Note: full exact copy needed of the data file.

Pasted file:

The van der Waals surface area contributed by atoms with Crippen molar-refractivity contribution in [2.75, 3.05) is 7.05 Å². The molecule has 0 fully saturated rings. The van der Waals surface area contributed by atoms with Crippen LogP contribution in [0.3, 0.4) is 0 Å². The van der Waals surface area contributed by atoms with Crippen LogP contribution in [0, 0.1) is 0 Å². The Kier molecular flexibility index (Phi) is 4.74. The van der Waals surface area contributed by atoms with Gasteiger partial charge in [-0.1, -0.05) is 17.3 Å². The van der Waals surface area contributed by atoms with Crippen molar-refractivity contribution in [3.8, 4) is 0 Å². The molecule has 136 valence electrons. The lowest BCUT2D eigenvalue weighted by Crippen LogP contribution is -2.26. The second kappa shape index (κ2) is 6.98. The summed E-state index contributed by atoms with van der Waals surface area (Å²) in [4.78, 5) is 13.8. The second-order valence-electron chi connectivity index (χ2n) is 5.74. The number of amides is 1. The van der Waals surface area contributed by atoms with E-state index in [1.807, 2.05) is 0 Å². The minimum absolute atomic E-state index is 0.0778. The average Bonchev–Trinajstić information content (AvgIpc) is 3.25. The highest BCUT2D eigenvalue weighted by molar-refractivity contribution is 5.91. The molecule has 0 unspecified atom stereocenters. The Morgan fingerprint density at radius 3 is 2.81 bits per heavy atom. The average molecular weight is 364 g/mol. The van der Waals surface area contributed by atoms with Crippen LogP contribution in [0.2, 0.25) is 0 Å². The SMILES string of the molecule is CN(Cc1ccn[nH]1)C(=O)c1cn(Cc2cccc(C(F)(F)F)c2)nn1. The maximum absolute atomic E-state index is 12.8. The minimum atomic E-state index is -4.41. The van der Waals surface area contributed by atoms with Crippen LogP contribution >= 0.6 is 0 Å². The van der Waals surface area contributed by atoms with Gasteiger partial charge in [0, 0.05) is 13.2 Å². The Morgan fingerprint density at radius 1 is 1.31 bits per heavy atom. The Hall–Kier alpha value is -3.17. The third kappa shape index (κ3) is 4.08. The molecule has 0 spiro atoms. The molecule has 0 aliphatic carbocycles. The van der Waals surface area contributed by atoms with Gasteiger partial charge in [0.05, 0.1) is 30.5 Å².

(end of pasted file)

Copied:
The van der Waals surface area contributed by atoms with Crippen molar-refractivity contribution in [2.75, 3.05) is 7.05 Å². The molecule has 0 fully saturated rings. The van der Waals surface area contributed by atoms with Crippen LogP contribution in [0.3, 0.4) is 0 Å². The van der Waals surface area contributed by atoms with Crippen LogP contribution in [0, 0.1) is 0 Å². The Kier molecular flexibility index (Phi) is 4.74. The van der Waals surface area contributed by atoms with Gasteiger partial charge in [-0.1, -0.05) is 17.3 Å². The van der Waals surface area contributed by atoms with Crippen molar-refractivity contribution in [3.8, 4) is 0 Å². The molecule has 136 valence electrons. The lowest BCUT2D eigenvalue weighted by Crippen LogP contribution is -2.26. The second kappa shape index (κ2) is 6.98. The summed E-state index contributed by atoms with van der Waals surface area (Å²) in [4.78, 5) is 13.8. The second-order valence-electron chi connectivity index (χ2n) is 5.74. The number of amides is 1. The van der Waals surface area contributed by atoms with E-state index in [1.807, 2.05) is 0 Å². The minimum absolute atomic E-state index is 0.0778. The average Bonchev–Trinajstić information content (AvgIpc) is 3.25. The highest BCUT2D eigenvalue weighted by molar-refractivity contribution is 5.91. The molecule has 0 unspecified atom stereocenters. The Morgan fingerprint density at radius 3 is 2.81 bits per heavy atom. The average molecular weight is 364 g/mol. The van der Waals surface area contributed by atoms with Crippen LogP contribution in [0.2, 0.25) is 0 Å². The SMILES string of the molecule is CN(Cc1ccn[nH]1)C(=O)c1cn(Cc2cccc(C(F)(F)F)c2)nn1. The maximum absolute atomic E-state index is 12.8. The minimum atomic E-state index is -4.41. The van der Waals surface area contributed by atoms with Crippen LogP contribution >= 0.6 is 0 Å². The van der Waals surface area contributed by atoms with Gasteiger partial charge in [0, 0.05) is 13.2 Å². The Morgan fingerprint density at radius 1 is 1.31 bits per heavy atom. The Hall–Kier alpha value is -3.17. The third kappa shape index (κ3) is 4.08. The molecule has 0 spiro atoms. The molecule has 0 aliphatic carbocycles. The van der Waals surface area contributed by atoms with Gasteiger partial charge in [0.05, 0.1) is 30.5 Å².